Mumbai: India’s fiscal position is a concern for the country’s rating, Fitch Ratings said on Monday, although it said the deterioration revealed in the government’s interim budget on its own would not lead to a downgrade.
Fitch saw India’s consolidated deficit, the combined federal and states’ fiscal deficit, at 9.5% for the 2008-09 fiscal year that ends in March, and 7.7% in fiscal year 2009-10.
“Further fiscal deterioration is of concern from a rating perspective,” James McCormack, Fitch’s head of Asia-Pacific Sovereign Ratings in Hong Kong, said in an email.
Fitch gives India a local currency rating of “BBB-minus”, its lowest investment-grade level, with a negative outlook.
“The more immediate fiscal deterioration is largely accounted for in the ratings,” McCormack said, adding that Fitch would look at the full budget after national elections and recommendations of the 13th Finance Commission, a federal panel for allocating revenues between the Union government and the states, to gauge the short and medium-term fiscal outlook.
The government forecast a fiscal deficit of 6% of gross domestic product (GDP) in 2008-09, well above an original target of 2.5%, and 5.5% in 2009-10.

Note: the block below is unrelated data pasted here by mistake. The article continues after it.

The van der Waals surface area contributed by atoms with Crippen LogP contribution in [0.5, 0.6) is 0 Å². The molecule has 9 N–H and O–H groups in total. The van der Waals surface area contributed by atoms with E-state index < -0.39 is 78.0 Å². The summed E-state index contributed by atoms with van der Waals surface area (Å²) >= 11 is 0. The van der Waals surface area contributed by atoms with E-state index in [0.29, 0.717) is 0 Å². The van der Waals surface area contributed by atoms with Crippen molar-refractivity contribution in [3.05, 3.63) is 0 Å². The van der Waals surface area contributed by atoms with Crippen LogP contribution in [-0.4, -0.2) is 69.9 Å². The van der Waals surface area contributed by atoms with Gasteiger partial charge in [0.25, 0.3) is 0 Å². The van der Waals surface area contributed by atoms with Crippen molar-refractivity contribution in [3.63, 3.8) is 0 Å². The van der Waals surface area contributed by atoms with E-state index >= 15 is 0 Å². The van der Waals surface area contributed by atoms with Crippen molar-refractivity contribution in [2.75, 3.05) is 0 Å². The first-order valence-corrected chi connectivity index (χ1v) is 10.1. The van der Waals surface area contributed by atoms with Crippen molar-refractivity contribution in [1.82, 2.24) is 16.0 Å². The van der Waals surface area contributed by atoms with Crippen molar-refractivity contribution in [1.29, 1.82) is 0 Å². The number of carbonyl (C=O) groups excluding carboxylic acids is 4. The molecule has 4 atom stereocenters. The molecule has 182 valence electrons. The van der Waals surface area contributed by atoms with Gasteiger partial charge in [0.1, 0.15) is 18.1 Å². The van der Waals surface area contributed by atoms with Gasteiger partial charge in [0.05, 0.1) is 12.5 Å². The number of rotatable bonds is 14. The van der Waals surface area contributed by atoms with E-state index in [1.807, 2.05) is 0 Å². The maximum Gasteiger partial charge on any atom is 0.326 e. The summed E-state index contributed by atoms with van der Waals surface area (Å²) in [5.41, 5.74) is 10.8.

The government expects the economy to grow 7.1% in 2008-09, a slowdown from 9% and above in the previous three years, and forecast similar growth for 2009-10.
India has no plan to sell bonds for funds: Chawla
New Delhi: The government, which unveiled an additional Rs45,000 crore of borrowing on Monday, won’t raise the funds from the market by selling bonds, economic affairs secretary Ashok Chawla said.
The government is not considering the options of private placement with the Reserve Bank of India and sale of bonds overseas, Chawla told reporters in New Delhi on Monday. Purchase of market-stabilization securities by the central bank or the government could be one of the options, Chawla said.
The government today said it will borrow Rs2.61 trillion in the fiscal year ending 31 March.